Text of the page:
Alarming news for music lovers: the New York City Opera, which has performed in the city for generations, will have to cancel the rest of its season and all of next year's season if it doesn't raise $20 million soon. A tragedy, for the arts. Still, no one should give the opera $20 million.

As a matter of fact, no one (acting as a charitable donor, not a ticket buyer) should give the New York City Opera one single dollar. This is not an argument against the aesthetic qualities of opera. Nor is it a snide, triumphal joke about the stereotype of opera as an outdated pastime for the upper class. It is just a simple call for reason to prevail, when it comes to where rich people choose to donate their millions. Let's agree:

  • Opera may not be your cup of tea, or mine, but opera is some people's cup of tea, and it can be great, as an art form, just as all other art forms can be. In general, a flourishing and diverse art scene in a city is a good thing.
  • However, in a world of limited money and resources, we must make choices. A dollar given to one cause is a dollar not given to another cause. The relatively small number of people wealthy enough to give large sums of money to charitable causes are in high demand. The need of charitable causes for funding far exceeds the available funds at any given time.
  • As the New York Times reports, the New York City Opera's financial situation has been in decline for years. It is far from being able to support itself financially. It is fully a charity, not a going concern.
  • In return for $20 million in charitable donations, the New York City Opera will produce three operas this season, and another season of operas next year.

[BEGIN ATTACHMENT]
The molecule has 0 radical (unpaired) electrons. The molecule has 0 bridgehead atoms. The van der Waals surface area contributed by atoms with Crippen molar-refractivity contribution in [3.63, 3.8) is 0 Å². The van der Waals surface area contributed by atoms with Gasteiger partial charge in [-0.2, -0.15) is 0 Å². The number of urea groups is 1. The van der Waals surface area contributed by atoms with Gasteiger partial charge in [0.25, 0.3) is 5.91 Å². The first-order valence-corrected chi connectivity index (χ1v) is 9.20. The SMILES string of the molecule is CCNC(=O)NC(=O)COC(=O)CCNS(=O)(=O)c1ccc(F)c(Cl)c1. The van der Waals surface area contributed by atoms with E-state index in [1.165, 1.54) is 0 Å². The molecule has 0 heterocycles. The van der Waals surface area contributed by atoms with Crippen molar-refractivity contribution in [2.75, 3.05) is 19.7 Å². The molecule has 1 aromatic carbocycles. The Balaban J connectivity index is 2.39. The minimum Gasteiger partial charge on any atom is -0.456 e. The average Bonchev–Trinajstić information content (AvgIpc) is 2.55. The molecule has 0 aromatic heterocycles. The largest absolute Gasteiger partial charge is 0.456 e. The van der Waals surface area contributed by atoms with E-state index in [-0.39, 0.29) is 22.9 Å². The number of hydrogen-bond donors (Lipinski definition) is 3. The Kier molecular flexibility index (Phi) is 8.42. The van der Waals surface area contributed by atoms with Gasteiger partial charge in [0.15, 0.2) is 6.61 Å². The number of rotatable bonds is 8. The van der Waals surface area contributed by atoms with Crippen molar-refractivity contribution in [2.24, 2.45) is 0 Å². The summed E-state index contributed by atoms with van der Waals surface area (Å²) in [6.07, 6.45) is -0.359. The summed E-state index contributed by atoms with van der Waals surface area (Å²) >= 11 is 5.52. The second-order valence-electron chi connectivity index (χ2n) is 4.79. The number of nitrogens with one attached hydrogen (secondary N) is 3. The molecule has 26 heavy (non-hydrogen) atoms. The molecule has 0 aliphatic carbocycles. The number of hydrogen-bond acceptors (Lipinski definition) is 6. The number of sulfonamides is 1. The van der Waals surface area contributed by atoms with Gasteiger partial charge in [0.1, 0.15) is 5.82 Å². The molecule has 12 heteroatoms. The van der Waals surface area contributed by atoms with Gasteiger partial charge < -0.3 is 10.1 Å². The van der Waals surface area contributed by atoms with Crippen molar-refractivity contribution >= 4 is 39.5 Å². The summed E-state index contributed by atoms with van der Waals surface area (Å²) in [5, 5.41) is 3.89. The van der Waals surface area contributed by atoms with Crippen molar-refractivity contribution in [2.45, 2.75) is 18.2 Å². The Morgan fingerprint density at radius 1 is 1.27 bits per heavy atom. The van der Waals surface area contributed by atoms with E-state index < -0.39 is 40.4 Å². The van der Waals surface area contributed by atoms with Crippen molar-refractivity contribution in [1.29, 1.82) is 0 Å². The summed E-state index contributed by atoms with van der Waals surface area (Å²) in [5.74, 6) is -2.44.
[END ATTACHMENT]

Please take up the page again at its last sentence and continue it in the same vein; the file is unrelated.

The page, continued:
• Could that same $20 million in charitable donations be better spent elsewhere? Well, if you believe that saving human lives is a better use of money than producing operas, then yes. That money could purchase nearly seven million anti-malaria nets through the Against Malaria Foundation, which is rated as the world's most effective charity by the ethical philosopher Peter Singer. Singer's group estimates that a human life is saved for every $1,865 donated to the AMF. So, for the cost of producing one and a half seasons of opera in New York City, more than 10,000 deaths in developing countries could be prevented.
  • Perhaps the charitable donors who might give money to the New York City Opera are only interested in causes here in New York City. In that case, consider the fact that there are currently more than 50,000 homeless people in our city. A donation of $20 million to, for example, the Coalition for the Homeless could go a long way towards addressing the needs of those in crisis.
  • There are many things in this world that are all well and good, but that are not the best uses of charitable donations, which are a precious and limited resource. When charitable resources are limited, they should be put towards the most pressing needs. Saving human lives or helping the homeless are just two examples of needs that are more pressing than producing one and a half seasons of opera in New York City.
  • Opera, as an art form, will survive. The child who gets malaria will not.

[NYT. Photo: AP]